constantly needed to reformulate feed rations, raising the
level of protein concentrates and adding additional minerals
as grain and forage nutrient content has dropped. In 1997,
Dr. Anne-Marie Mayer compared the copper, sodium, calcium,
iron, magnesium, and potassium levels in 20 fruits and 20
vegetables from 1940 to 1991 using data from the UK Ministry
of Agriculture, Fisheries and Food (MAFF). Her study, "Historical
Changes in the Mineral Content of Fruits and Vegetables,"
was presented at the Agricultural Production and Nutrition
conference held at Tufts University School of Nutrition Science
and Policy. She found that most fruits and vegetables have
dropped dramatically in nutrients, with fruit losing on average
20 percent of mineral density while vegetables lost nearly
40 percent. Specifically, the average content of calcium in
vegetables has declined to 81 percent of the original level,
while the magnesium level in the fruit declined by 89 percent.”
||One of the easiest ways to
increase the productivity of a vegetable is to increase
its ability to retain water. Some of our increased productivity
of vegetables actually reflects our ability to sell water
Selection criteria used in modern plant breeding also contribute
to this nutritional decline. Crops are more often selected
for high yields and storability than for their nutritional
value. Selection for such non-nutritional qualities usually
reduces nutrient content. One of the easiest ways to increase
the productivity of a vegetable is to increase its ability
to retain water. Some of our increased productivity of vegetables
actually reflects our ability to sell water to people.
In a terrific article in the November 23, 2004 New York Times
entitled ‘Food without Fear,” chef Dan Barber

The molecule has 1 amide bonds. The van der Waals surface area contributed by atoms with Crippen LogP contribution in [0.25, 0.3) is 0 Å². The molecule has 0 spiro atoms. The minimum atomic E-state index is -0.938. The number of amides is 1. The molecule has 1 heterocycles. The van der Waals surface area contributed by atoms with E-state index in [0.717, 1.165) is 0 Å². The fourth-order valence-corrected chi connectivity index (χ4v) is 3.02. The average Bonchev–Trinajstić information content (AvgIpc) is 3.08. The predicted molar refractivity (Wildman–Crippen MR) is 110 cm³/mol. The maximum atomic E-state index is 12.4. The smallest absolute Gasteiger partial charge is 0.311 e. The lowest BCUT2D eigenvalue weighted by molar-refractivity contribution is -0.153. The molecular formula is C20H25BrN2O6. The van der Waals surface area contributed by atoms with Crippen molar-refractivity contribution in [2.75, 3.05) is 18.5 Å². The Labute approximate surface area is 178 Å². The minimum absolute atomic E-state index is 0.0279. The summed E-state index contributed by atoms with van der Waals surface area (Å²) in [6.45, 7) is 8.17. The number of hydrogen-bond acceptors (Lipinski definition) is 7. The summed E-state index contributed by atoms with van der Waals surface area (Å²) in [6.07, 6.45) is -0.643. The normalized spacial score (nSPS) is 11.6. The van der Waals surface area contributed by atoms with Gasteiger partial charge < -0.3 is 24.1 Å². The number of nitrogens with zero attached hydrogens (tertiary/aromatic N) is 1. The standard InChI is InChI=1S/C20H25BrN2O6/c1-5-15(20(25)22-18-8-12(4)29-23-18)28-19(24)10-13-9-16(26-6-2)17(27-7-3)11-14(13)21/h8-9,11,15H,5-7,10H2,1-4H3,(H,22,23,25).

write “A serving of broccoli is naturally rich in vitamins
A and B, and has more vitamin C than citrus fruit. But raised
in an industrial farm monoculture, shipped over a long distance
and stored before and after being delivered to your supermarket,
it loses up to 80 percent of its vitamin C and 95 percent
of its calcium, iron and potassium. Fruits and vegetables
grown organically, however, have higher levels of antioxidants.
That's largely because a plant's natural defense system produces
phenolic compounds, chemicals that act as a plant's defense
against pests and bugs. These compounds are beneficial to
our health, too. When plants are grown with herbicides and
pesticides, they slow down their production of these compounds.”
What can we do?
World hunger statistics tend to be so staggering and numbing
that most of us feel impotent to make any significant difference.
However, we must remember the words of that great piece of
cultural literacy and wisdom, the song ‘Alice’s
Restaurant’: “If one person comes in, they’ll
think he’s crazy…But if 50 people come in, they’ll
think its a movement, and folks, that’s just what it
is.” One person alone usually can’t make much
of change to such huge problem, but together we can indeed
accomplish remarkable things.
First, we must be proud of what we are trying to accomplish
on our own organic farms. We are doing the right thing. We